Browserboard Update: Everything Is Faster.
I went into this weekend telling myself I would take it easy. And I think it's fair to say I did—I spent the best parts of Saturday biking around the city. But then I came home and wrote some code for Browserboard. I wanted a break from adding features to the whiteboard itself, so instead I worked mostly on performance and the landing page.
Summary: pages load faster, panning is faster, your boards are paginated, and when you click the “new board” button, the name field is auto-focused so you don't need to click it.
tl;dr computer go brrrrr
Every line you draw and shape you place in Browserboard ends up as a unique HTML element. If you draw 5,000 lines, there are 5,000 Canvas elements on the page. Modern web browsers handle this surprisingly well; there's at least one board that has over 5,000 events. Those people managed to draw 5,000 lines (and text boxes, and shapes, etc).
Faster page loads
That huge board took 5+ minutes to load. That's because Browserboard has been replaying the entire event log on every page load. So if you drew a line, erased part of the line, undid the erase, and erased again, Browserboard would retrace all those steps, instead of just drawing the line in its final state. If you do a lot of undoing and erasing, Browserboard could be doing ten times more work than is necessary.
That's fixed now. The board that took 5+ minutes to load now takes less than 30 seconds, and most of that is waiting for network requests. Browserboard only draws the final state of each shape.
Panning around that 5,000-object board was pretty choppy.
When you pan and zoom in Browserboard, it simply updates the CSS transform of the parent element of all the shapes. This approach keeps things simple in the code, but it makes the browser do more work; my understanding is the browser keeps re-rendering all these elements to a parent texture on each update, which is very expensive.
To improve the situation, I added a very basic optimization that video game developers have been using since the invention of video games: I started marking offscreen objects as hidden, simply setting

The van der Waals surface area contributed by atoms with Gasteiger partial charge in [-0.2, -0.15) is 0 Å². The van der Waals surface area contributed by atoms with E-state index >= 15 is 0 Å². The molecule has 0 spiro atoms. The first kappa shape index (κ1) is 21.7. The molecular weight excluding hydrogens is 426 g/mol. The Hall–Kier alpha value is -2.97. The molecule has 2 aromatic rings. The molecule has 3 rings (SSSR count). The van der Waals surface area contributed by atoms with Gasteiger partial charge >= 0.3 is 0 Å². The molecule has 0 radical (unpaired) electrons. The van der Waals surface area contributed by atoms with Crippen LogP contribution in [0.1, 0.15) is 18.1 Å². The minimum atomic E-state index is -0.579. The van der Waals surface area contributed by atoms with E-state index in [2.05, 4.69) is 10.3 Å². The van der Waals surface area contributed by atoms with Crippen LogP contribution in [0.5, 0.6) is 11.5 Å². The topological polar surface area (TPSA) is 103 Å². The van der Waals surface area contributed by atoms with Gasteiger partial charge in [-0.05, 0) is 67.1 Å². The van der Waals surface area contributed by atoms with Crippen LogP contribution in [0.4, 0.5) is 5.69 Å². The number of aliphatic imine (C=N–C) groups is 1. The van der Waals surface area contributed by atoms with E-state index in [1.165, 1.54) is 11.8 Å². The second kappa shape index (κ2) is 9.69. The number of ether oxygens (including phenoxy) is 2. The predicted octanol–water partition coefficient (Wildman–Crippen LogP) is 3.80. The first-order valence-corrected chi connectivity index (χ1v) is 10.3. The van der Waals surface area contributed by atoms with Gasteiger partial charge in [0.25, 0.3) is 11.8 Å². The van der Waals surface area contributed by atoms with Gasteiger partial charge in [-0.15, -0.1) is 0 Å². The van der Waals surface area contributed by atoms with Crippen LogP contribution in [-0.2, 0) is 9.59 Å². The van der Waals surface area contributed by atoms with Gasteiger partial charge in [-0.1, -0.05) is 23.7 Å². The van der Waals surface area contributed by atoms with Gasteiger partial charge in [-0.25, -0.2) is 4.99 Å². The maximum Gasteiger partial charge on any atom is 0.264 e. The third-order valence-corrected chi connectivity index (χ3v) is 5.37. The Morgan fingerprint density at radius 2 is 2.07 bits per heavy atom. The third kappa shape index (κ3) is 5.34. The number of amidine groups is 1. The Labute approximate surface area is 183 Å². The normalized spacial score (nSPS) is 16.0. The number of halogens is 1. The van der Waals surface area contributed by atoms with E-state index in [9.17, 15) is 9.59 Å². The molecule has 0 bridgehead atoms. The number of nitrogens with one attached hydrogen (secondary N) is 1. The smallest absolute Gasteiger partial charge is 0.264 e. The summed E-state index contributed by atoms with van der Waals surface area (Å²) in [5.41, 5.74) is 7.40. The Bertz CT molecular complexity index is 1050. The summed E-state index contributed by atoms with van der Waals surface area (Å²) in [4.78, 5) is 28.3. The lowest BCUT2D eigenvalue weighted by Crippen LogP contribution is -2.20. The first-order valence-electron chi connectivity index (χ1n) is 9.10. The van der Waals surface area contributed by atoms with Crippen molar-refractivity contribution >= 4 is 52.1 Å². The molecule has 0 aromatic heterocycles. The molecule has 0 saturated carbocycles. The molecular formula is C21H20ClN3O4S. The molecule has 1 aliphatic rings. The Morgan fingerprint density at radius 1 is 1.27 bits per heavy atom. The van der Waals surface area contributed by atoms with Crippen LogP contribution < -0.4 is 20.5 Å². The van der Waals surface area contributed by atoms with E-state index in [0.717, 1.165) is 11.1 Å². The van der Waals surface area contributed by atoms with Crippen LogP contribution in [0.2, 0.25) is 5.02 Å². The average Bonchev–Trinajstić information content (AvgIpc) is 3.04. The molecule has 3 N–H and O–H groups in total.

style.display = "none". Visibility is recomputed only after the mouse lifts or the zoom level changes, so when you're panning, the browser doesn't need to redraw anything. You'll see some pop-in, but it's much better than panning at 1.5 frames per second.
There's a lot more I can do here. I should probably try removing offscreen objects from the DOM tree completely, and also transform each element individually instead of transforming a parent element. This approach made a huge difference back when I worked on Buildy. But panning performance is “fine” now, so I don't think I'll look into that for a while.
Thumbnail size limit
These are good problems
New products often hit this awkward stage where people like using them just enough to feed them more data than they can really handle. I was waiting for this moment before investing deeply in performance; after all, if nobody uses the app, great performance benefits no one. From now on, I'll keep an eye on it.
A few minor features for logged-in users
- When you're logged in, your list of whiteboards shows 16 per page, instead of all your boards at once. Please email
firstname.lastname@example.org you need more features on this screen.
- The “+ new” button will focus the whiteboard name field immediately, so you don't need to click it to set a name. You can just start typing and press Enter.
- You'll see a list of recent site updates below your boards. I thought it was impolite of me to only show the changelog to logged-out users. You can also sign up for the newsletter and get updates like the one you're reading right now! But I suppose you know that if you're reading this update.
New landing page
The old landing page was meant to be endearingly rough, to reflect the minimalistic and personal nature of the app. I'll share some old images here for posterity:
I've added and improved Browserboard a lot since I made that page. I also bought a cheap Wacom tablet, and while it doesn't improve my drawing skills, it does make it more fun to draw on a computer. So I spent today reinvisioning
https://browserboard.com/, writing the HTML, and drawing some new boards to show in screenshots.
The new landing page does a much better job of explaining what Browserboard can do and how it benefits different kinds of people. It's still pretty rough, but at least there's much more meaningful content that I hope will improve Browserboard's search engine ranking and help people decide whether it's worth a try.
What's next, other notes
There's one tiny new feature that nobody but me cares about: I wrote tools that let me export boards as JSON files and import them into my local development environment. I only do this with permission, to help diagnose problems with specific boards. It means I can mess around with a buggy whiteboard without trampling someone's live data.
Next, I'm thinking about how to make sharing more granular. A few people have requested the power to limit guests' ability to clear the whole board, which is very important when drawing with kids. Rather than bolt it on thoughtlessly like I've done with so many things, I want to reimagine how Browserboard thinks about user permissions, and see if I can give the owner more settings in the actual whiteboard view, rather than hiding settings on a completely separate page. It's probably more than one weekend of work, unfortunately, so I'll try to find something else to do next weekend as well.